The majority of Brazos Valley cropland has water available to irrigate crops, but there are still a large number of acres that depend on annual rainfall to make their crops. It’s harvest time for corn, and in this week’s From The Ground Up, Joe Brown tells us that the dry land corn crop was hit very hard by this year’s lack of moisture and unusually high temperatures.
"All we got was two rains on it, and the last one was at the end of April, first of May."
But, you know it’s cracks out there two inches wide or more and you can see at least two feet down."
Barney Homeyer is a dry land farmer just east of Caldwell.
"This ear should be about 8 to 10 inches long, you know about that long , and this is what we have, and the reason it doesn’t have any kernels is because of the heat and the stress. It didn’t pollinate right."
Homeyer says he can’t harvest the corn.
"When you try to combine that, well it’s such a little ear it won’t pop it off the ear. It’ll go right thru the machine and fall on the ground."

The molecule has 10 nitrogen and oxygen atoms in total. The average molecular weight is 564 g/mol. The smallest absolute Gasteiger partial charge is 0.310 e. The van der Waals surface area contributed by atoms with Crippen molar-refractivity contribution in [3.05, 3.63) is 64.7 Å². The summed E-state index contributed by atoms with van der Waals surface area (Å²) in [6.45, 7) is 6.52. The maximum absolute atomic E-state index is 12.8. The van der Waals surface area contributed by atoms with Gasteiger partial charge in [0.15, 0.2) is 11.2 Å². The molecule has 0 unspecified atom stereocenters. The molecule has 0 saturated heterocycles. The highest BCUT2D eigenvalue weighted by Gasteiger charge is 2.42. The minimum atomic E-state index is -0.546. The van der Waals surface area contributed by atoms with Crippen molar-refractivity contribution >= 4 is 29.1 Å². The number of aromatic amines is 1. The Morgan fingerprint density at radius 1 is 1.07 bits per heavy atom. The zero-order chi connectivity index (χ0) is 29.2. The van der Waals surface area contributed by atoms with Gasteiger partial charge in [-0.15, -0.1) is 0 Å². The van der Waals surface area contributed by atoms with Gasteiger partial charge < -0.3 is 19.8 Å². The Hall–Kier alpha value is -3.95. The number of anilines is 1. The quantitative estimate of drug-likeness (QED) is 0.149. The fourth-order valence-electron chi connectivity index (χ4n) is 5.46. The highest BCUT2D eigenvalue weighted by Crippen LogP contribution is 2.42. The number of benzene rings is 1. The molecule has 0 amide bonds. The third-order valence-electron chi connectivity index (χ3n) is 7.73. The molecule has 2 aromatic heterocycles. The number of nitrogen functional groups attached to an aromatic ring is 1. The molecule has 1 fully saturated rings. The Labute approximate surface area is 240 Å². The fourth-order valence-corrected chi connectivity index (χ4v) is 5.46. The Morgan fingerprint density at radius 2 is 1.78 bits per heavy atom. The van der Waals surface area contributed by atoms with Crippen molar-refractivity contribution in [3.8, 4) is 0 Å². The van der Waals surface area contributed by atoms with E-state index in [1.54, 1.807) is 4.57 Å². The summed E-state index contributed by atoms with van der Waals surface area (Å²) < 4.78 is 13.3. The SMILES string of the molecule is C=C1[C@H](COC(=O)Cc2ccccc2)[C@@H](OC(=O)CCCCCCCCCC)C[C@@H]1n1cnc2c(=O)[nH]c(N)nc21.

Even though Homeyer has insurance, crop insurance isn’t what most people think it is.
"That doesn’t cover your crop. You’re hoping maybe you’ll get some money back for fertilizer and seed, but you’re not getting all your money back."
"We got cattle too, so we decided to maybe bale it before we combine it, just to have good grain in there. We’re also way short on hay."
Walter Vajdak dry land farms south of Snook.
"Crops aren’t geared to run over 100 degrees, I believe that’s just about the breaking point, 100 degrees, anything over that and they really start suffering. No matter what you do to them it still’s gonna effect them."
Vajdak’s corn also suffered through the hot, dry growing season.
"This ear would have been twice the length that it is now and it would have filled out, but corn tries to survive and make some grain so it fills out from the bottom, and then the top grain is aborted."
But Vajdak believes there’s enough to harvest.
"We’re going to go ahead and run through it with our harvester, and get what’s there. It’ll be a poor crop."
I’m Joe Brown, looking at Brazos Valley Agriculture, From The Ground Up.
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